Brian Myers is a seasoned litigation attorney representing clients of all sizes—from SMEs to Fortune 500 companies—in complex litigation matters.
He has guided clients through all stages of the litigation process, including trials and arbitrations in both state and federal courts and before multiple administrative agencies across the country. Brian has focused experience in consumer class action litigation, including data privacy actions and proceedings under the Biometric Information Privacy Act (“BIPA”), Right of Publicity Act, Fair Debt Collection Practices Act, Telephone Consumer Protection Act, Fair Housing Act, and the Americans with Disabilities Act.
Brian also has experience litigating technology disputes between software developers and their clients, as well as experience representing design and construction professionals in breach of contract and construction defect litigation.
- Obtained dismissal of third-party claims for contribution and breach of contract brought by a company against a staffing agency, when the agency’s employees brought a claim alleging the company and its payroll provider used fingerprint- based time clocks without complying with the notice and consent provisions of the Biometric Information Privacy Act (“BIPA”). The trial court granted a motion to dismiss.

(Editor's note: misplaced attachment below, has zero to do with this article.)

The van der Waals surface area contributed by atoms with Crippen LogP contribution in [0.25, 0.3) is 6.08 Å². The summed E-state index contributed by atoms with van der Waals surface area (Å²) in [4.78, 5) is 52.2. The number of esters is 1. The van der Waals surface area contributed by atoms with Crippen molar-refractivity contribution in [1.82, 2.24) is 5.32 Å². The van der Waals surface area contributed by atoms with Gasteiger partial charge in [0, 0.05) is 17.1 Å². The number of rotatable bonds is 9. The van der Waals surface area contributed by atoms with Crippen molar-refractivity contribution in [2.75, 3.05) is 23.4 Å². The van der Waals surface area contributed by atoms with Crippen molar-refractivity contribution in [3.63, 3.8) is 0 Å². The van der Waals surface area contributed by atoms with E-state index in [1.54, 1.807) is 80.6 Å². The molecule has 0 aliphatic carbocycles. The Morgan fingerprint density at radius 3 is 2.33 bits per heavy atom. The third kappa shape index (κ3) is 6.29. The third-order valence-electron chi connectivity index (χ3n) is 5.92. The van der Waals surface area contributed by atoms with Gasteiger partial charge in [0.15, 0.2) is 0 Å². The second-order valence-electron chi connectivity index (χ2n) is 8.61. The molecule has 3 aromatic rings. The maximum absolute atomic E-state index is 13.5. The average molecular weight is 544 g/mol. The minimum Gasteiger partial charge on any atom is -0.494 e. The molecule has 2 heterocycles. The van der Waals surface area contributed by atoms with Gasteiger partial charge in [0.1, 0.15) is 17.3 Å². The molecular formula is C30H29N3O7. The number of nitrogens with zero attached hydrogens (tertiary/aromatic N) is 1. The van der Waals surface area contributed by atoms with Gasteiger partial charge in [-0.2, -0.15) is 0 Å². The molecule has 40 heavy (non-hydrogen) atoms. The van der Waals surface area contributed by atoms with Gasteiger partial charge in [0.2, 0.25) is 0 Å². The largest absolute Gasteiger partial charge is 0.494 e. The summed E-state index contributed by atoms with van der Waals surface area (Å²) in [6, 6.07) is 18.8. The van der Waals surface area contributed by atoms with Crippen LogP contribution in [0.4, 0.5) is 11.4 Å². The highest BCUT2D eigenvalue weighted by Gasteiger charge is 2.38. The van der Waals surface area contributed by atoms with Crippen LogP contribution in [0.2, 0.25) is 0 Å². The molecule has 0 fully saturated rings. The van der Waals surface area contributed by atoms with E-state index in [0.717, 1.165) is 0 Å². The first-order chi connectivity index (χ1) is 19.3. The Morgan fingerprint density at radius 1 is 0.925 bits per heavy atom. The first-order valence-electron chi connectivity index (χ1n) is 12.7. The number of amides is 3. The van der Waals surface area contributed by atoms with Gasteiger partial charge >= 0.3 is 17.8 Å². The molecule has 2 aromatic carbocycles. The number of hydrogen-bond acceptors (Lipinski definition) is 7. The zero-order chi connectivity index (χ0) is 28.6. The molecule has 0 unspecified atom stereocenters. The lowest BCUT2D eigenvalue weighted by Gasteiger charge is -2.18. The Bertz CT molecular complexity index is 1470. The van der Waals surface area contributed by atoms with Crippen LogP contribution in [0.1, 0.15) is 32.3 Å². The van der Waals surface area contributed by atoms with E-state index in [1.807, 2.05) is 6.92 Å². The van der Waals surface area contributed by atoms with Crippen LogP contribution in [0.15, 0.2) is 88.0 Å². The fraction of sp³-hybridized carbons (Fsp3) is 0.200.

- Resolved class action claim against energy provider alleging violations of the Telephone Consumer Protection Act arising out of claims that the energy provider’s marketing vendor placed calls to persons on the Do Not Call Registry.
- Resolved competing breach of contract claims between accounting firm and software developer arising out of accounting firm’s termination of contract for development of digital document archiving system on alleged delays in development process.
- Obtained two appellate court rulings affirming trial court’s dismissal of construction defect claims against construction and design industry clients based on economic loss doctrine.
- Defeated plaintiff’s motion for class certification in a suit alleging violations of the Fair Debt Collection Practices Act based on garnishments of bank accounts where the defendant used outdated statutory exemption claim forms. The trial court agreed that the differences between the outdated exemption claim forms and the current forms were immaterial and that individual issues between class members and the named Plaintiff defeated commonality, typicality, and adequacy of representation.